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The missing SQLAlchemy ORM service layer

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The missing SQLAlchemy ORM service layer.


So what exactly is sqlservice and what does “the missing SQLAlchemy ORM service layer” even mean? The “service layer” in this context is that part of your application that forms your core domain logic. This is where your ORM models meet your database session and all the magic happens.


This library is meant to enhanced your usage of SQLAlchemy. SQLAlchemy is great and this library tries to build upon that by providing useful abstractions on top of it.

  • Database client similar to Flask-SQLAlchemy and alchy.DatabaseManager that helps manage an ORM scoped session.
  • Base class for a declarative ORM Model that makes updating model columns and relationships easier and convert to a dictionary a breeze.
  • A decorator based event registration for SQLAlchemy ORM events that can be used at the model class level. No need to register the event handler outside of the class definition.
  • A base service class that provides a unified way to save database records as either ORM models or plain dictionaries.
  • An application-side nestable transaction context-manager that helps implement pseudo-subtransactions for those that want implicit transaction demarcation, i.e. autocommit=False, without the use of subtransactions=True.
  • And more!


This library’s direct predecessor is alchy which itself started as a drop-in replacement for Flask-SQLAlchemy combined with new functionality centering around the “fat-model” style. This library takes a different approach and encourages a “fat-service” style. As such, it is primarily a rewrite of alchy with some of its features ported over and improved, some of its features removed, and other features added. With alchy, one’s primary interface with the database was through a model class. Whereas with sqlservice, one’s primary interface with the database is through a service class.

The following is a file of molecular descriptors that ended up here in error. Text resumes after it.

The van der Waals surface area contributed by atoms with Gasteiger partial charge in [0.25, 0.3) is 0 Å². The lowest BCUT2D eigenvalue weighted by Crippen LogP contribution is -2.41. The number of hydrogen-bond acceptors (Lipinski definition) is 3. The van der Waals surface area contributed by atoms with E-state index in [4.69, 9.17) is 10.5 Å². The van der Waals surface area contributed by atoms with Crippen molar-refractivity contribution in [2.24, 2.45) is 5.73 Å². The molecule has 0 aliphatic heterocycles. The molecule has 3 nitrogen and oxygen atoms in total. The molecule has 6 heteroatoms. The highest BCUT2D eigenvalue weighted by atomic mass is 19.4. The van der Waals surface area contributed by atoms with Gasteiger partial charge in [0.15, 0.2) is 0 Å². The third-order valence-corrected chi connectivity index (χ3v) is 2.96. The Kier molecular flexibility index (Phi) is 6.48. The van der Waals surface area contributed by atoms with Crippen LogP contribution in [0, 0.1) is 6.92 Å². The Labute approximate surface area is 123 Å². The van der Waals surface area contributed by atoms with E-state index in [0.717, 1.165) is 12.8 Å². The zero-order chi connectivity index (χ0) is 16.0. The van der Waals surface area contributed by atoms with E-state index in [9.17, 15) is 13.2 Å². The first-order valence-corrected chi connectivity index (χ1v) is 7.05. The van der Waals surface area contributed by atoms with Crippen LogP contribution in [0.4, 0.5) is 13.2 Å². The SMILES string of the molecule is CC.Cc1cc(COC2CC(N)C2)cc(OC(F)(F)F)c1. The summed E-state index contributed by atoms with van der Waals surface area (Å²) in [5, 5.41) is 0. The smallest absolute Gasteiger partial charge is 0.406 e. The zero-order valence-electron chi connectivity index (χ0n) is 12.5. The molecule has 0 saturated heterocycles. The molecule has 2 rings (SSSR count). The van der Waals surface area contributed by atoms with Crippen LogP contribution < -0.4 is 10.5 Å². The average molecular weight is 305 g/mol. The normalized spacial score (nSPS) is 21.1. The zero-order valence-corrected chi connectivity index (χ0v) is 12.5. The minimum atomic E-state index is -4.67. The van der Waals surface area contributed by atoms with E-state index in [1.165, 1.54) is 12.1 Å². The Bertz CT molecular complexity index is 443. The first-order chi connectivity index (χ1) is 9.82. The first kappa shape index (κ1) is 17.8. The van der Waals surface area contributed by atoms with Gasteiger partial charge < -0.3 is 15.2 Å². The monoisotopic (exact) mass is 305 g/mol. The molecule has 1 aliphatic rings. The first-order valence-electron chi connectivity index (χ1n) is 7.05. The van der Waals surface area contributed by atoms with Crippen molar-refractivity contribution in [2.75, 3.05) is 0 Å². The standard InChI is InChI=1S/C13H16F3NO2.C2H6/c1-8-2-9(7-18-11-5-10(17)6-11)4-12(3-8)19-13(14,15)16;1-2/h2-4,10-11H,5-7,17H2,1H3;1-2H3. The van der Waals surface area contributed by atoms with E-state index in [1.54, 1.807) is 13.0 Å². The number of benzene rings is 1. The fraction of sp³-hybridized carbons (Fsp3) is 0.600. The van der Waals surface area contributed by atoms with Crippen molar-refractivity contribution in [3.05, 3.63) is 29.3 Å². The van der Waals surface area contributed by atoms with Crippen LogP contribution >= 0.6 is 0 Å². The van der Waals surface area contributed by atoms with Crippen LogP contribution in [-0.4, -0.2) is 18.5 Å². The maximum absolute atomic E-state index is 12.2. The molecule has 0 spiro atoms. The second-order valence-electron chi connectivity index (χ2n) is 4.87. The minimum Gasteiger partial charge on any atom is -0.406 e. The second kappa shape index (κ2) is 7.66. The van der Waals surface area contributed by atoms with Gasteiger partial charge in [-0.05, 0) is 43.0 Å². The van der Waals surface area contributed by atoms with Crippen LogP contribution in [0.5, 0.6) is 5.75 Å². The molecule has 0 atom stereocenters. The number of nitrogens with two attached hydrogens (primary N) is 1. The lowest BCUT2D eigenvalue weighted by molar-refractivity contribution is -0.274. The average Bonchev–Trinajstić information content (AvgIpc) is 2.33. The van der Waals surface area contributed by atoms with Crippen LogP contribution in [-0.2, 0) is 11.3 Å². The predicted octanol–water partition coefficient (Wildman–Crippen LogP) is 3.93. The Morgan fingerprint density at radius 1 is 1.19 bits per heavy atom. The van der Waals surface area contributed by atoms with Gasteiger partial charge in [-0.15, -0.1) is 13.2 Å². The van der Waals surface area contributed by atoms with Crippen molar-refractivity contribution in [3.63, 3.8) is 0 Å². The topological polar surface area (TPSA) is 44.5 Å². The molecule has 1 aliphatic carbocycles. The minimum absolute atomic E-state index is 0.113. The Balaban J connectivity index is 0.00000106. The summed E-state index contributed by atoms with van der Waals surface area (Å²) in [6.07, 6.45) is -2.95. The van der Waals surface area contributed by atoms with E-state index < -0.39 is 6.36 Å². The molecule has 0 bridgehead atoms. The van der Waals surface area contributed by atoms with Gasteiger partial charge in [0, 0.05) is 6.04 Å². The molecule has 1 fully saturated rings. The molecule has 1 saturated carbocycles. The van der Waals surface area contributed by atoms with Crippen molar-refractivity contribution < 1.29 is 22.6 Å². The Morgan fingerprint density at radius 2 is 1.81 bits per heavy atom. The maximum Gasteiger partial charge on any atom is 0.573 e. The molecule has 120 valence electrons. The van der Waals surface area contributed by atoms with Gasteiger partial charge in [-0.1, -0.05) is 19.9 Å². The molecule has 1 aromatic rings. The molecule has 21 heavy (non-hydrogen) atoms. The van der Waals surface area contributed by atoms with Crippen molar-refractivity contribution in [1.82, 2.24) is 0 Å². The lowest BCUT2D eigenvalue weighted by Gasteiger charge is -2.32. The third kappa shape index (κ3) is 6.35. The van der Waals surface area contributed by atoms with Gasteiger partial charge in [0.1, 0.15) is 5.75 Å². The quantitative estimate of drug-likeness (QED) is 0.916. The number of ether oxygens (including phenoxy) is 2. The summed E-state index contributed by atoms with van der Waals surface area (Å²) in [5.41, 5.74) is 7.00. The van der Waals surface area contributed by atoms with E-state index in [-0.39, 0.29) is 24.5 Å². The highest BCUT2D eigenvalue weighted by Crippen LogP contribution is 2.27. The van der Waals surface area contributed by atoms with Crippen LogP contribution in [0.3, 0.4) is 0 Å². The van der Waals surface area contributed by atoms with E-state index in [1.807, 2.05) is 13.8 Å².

First, install using pip:

pip install sqlservice

Then, define some ORM models:

import re

from sqlalchemy import Column, ForeignKey, orm, types

from sqlservice import ModelBase, declarative_base, event

Model = declarative_base(ModelBase)

class User(Model):
    __tablename__ = 'user'

    id = Column(types.Integer(), primary_key=True)
    name = Column(types.String(100))
    email = Column(types.String(100))
    phone = Column(types.String(10))

    roles = orm.relation('UserRole')

    @event.on_set('phone', retval=True)
    def on_set_phone(self, value, oldvalue, initator):
        # Strip non-numeric characters from phone number.
        return re.sub('[^0-9]', '', value)

class UserRole(Model):
    __tablename__ = 'user_role'

    id = Column(types.Integer(), primary_key=True)
    user_id = Column(types.Integer(), ForeignKey(''), nullable=False)
    role = Column(types.String(25), nullable=False)

Next, configure a database client:

from sqlservice import SQLClient

config = {
    'SQL_DATABASE_URI': 'sqlite:///db.sql',
    'SQL_ECHO': True,
    'SQL_POOL_SIZE': 5,
    'SQL_POOL_RECYCLE': 3600,
    'SQL_AUTOCOMMIT': False,

db = SQLClient(config, Model=Model)

Create a service class for our models:

from sqlservice import SQLService

class UserService(SQLService):
    model_class = User

Prepare the database by creating all tables:


Finally (whew!), start interacting with the database:

user_service = UserService(db)

# Insert a new record in the database.
data = {'name': 'Jenny', 'email': '', 'phone': '555-867-5309'}
user =

# Fetch records.
assert user is user_service.get(
assert user is user_service.find_one(
assert user is user_service.find( ==[0]

# Serialize to a dict.
assert user.to_dict() == {'id': 1,
                          'name': 'Jenny',
                          'email': '',
                          'phone': '5558675309'}

assert dict(user) == user.to_dict()

# Update the record and save. = '222-867-5309'

# Upsert on primary key automatically.
assert user is user_service({'id': 1,
                             'name': 'Jenny',
                             'email': '',
                             'phone': '5558675309'})

# Delete the model.
# OR user_service.delete([user])
# OR user_service.delete(
# OR user_service.delete(dict(user))

For more details, please see the full documentation at


v0.1.0 (2016-05-24)

  • First release.

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